Car-hiring apps facing crackdowns
Experts said more government crackdowns on unlicensed vehicles, especially car-hiring services offered by taxi-hailing app companies, could hurt the emerging business after a strike was held by taxi drivers in a Northeast Chinese city.
While benefiting from the taxi-hailing apps, taxi drivers are concerned with the low-end car-hiring services offered by the two companies, according to media reports.
Kuaidi Dache, which operates the Kuaidi ONE car-hiring services, said Kuaidi and its partners operate on firm legal ground in Shenyang.
"What Kuaidi is trying to do is to tap the new market rather than consume the existing market of taxis," Ye Yun, PR manager for KuaiZhi Technology Co, the developer of Kuaidi Dache, told the Global Times Monday.
Didi Dache, which started offering its Didi Zhuanche services in August, could not be reached by press time.
Didi Dache and Kuaidi Dache are backed by Internet giants Tencent Holdings and Alibaba Group Holding respectively.
Zhao Zhanling, an Internet law expert, believes more cities would follow up with crackdowns in the future which will affect the growth of the nascent car-hiring services.
"The total number of licensed cars are limited and could not meet market demand for car-hiring platforms. And with the car-hiring market growing rapidly, more privately owned cars have signed up with the car-hiring companies," Zhao told the Global Times Monday.
"The emerging car-hiring business will be hurt if the local governments choose to crack down on this market, and this will also hurt market demand," Zhao said.
The Shenyang traffic authority was unable to respond to a Global Times inquiry by press time on Monday.
But the Shenyang traffic authority said in a statement, posted on its website on October 28, 2014, that it would, in light of unlicensed vehicles using Internet-based technology and mobile phones to engage in car-hiring services, crack down on private car owners engaging in unlicensed taxi services and car-hiring companies that permit the use of unlicensed private cars.
The incident in Shenyang happened as more Chinese cities have intensified their regulations on unlicensed vehicles recently.
Traffic authorities in Shanghai, Nanjing, capital of East China's Jiangsu Province, and Zibo, a city in East China's Shandong Province, have made similar announcements since November last year, according to media reports.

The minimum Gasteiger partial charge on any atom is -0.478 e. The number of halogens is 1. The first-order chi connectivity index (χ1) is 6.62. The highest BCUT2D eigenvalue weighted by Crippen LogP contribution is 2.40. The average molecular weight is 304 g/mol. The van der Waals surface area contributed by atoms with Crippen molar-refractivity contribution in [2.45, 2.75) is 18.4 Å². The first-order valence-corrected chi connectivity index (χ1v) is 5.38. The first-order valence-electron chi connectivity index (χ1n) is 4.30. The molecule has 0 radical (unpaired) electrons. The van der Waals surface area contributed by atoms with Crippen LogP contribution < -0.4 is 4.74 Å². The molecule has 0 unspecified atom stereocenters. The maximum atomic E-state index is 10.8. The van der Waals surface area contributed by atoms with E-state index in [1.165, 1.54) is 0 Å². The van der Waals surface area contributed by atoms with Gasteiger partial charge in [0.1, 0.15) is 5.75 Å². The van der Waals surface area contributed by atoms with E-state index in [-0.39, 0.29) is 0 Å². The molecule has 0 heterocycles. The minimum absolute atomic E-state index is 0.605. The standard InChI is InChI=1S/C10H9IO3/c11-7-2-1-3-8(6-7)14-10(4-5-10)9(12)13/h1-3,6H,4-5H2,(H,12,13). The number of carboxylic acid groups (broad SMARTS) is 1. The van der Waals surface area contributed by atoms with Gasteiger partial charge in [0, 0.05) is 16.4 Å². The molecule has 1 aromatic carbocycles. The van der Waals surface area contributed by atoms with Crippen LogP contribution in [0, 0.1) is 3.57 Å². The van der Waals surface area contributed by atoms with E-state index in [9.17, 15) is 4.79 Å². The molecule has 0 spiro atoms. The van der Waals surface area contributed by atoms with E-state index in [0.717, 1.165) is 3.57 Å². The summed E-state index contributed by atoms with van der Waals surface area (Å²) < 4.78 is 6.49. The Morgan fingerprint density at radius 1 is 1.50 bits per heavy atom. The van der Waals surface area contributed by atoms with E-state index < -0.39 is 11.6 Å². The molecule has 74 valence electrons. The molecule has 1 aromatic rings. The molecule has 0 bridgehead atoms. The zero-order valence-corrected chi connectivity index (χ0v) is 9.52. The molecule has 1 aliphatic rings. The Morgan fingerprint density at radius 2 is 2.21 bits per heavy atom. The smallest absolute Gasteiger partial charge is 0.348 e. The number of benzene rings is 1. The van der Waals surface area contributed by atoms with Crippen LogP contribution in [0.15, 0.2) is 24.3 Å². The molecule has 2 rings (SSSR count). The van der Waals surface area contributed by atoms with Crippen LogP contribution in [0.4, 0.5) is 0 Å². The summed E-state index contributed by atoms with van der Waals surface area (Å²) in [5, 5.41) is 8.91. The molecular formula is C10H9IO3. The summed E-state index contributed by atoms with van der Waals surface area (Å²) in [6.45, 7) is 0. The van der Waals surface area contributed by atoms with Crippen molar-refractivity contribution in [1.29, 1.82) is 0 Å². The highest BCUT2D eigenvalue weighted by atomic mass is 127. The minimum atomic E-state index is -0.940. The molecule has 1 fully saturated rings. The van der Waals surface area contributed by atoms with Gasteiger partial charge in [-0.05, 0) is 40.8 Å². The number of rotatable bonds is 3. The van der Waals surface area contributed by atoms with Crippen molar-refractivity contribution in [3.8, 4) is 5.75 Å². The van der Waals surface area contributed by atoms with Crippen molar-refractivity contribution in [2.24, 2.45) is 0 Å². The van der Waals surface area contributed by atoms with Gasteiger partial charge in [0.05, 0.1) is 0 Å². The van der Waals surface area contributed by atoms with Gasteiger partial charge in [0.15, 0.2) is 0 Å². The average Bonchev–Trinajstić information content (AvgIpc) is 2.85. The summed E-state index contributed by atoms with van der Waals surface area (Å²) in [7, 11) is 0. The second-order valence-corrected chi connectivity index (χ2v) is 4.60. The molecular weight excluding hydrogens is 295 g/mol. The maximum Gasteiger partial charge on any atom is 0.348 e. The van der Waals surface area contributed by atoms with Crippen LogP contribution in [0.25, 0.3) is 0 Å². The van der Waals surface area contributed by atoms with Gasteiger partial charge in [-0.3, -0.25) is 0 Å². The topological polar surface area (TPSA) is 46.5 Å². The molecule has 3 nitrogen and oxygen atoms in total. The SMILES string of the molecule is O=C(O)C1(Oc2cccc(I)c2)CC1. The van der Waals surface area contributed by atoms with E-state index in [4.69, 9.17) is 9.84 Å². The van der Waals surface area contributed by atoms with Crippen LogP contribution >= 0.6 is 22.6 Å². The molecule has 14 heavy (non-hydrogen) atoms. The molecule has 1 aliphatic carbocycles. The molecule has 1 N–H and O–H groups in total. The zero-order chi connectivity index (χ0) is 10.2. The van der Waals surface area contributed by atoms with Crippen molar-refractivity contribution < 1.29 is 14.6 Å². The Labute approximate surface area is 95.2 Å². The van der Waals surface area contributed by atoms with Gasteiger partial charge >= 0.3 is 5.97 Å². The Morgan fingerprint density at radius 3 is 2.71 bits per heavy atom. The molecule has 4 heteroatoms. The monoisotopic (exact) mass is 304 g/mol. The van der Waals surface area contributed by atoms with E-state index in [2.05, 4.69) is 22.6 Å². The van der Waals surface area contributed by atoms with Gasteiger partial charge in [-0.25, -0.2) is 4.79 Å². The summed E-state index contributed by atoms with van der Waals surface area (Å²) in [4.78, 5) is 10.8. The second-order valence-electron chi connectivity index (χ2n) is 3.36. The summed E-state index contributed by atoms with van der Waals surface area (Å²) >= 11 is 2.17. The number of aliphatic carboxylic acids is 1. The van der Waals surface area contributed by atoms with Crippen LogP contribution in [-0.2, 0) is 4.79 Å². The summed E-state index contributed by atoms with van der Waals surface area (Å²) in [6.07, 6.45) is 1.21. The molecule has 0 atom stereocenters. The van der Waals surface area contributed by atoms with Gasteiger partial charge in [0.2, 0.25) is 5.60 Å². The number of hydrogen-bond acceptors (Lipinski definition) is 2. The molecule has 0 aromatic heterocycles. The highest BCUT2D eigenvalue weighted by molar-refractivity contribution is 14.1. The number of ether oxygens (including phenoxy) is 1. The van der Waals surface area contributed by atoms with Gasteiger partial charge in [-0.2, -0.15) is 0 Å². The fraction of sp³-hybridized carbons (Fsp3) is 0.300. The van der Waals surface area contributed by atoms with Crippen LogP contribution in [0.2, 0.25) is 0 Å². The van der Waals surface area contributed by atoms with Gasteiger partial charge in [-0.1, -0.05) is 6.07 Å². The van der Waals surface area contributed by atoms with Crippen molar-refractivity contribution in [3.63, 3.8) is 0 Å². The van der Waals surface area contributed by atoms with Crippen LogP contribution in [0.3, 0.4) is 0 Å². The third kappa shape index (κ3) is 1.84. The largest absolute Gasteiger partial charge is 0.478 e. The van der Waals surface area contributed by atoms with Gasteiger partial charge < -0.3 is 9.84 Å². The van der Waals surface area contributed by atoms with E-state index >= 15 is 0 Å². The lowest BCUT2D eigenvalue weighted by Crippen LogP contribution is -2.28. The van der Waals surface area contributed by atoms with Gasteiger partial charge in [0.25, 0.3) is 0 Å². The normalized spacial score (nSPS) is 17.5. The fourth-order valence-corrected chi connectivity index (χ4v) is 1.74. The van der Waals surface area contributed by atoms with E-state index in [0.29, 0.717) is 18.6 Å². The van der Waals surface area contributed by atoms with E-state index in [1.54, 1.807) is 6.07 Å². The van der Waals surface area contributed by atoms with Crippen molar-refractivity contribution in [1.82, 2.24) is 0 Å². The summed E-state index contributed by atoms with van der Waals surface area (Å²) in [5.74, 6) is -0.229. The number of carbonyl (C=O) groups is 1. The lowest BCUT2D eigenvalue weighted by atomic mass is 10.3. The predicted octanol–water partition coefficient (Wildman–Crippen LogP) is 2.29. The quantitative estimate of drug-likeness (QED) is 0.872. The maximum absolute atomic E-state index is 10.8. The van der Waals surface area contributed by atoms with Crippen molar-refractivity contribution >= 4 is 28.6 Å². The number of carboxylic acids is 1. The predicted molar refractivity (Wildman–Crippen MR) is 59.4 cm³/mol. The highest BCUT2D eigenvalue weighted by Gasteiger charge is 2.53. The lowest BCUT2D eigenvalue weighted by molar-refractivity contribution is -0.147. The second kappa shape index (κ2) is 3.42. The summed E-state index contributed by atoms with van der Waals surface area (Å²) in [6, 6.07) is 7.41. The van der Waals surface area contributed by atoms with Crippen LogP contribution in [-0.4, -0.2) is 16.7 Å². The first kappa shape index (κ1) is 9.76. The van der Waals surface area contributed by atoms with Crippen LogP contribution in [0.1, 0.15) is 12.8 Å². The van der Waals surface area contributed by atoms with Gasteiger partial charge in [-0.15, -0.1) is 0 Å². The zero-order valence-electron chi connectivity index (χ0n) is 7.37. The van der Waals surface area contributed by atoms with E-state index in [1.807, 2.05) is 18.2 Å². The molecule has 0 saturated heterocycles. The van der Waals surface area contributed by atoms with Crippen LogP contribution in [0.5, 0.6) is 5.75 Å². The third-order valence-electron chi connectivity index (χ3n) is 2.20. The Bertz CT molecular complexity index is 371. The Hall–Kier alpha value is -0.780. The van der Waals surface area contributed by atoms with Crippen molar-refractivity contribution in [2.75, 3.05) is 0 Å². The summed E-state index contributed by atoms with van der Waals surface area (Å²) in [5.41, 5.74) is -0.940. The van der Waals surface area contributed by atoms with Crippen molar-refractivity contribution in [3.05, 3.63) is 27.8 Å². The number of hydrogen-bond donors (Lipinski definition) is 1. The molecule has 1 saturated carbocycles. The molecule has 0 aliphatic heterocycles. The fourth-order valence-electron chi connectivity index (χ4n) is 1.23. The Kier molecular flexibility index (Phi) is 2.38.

The app service providers might have become a scapegoat for complicated social issues, an industry insider told the Global Times Monday.
"The Shenyang traffic authority's longtime ineffectiveness in cracking down on unlicensed vehicles and the removal of fuel surcharges have lowered taxi drivers' incomes while the impact of car-hiring apps is still not measurable," the insider said.
Zhang Zhuting, a law professor at the Transport Management Institute at theMinistry of Transport, said the car-hiring business offered by Didi Dache and Kuaidi Dache has positive aspects.
"The fusion of Internet technology and urban public transportation, of which taxi service is a component, should be encouraged as the software connects passengers and vehicles looking to provide taxi service and improves efficiency," Zhang told the Global Times Monday.
As the two industries merge, legal boundaries must be clarified to define the nature of the business, Zhang said.
Zhao said there is currently no law that requires Didi Dazhe and Kuaidi Dazhe to verify the legal soundness of drivers and vehicles operating on its platforms.
"Different companies run under different models, and their businesses in different cities vary. This is further affected by different laws in different localities and different levels of law enforcement," Zhao said.
This begs the question about whether amendments should be made to existing laws and regulations governing the car-hiring business in the face of the new emerging business models made available by Internet technologies, Zhao said.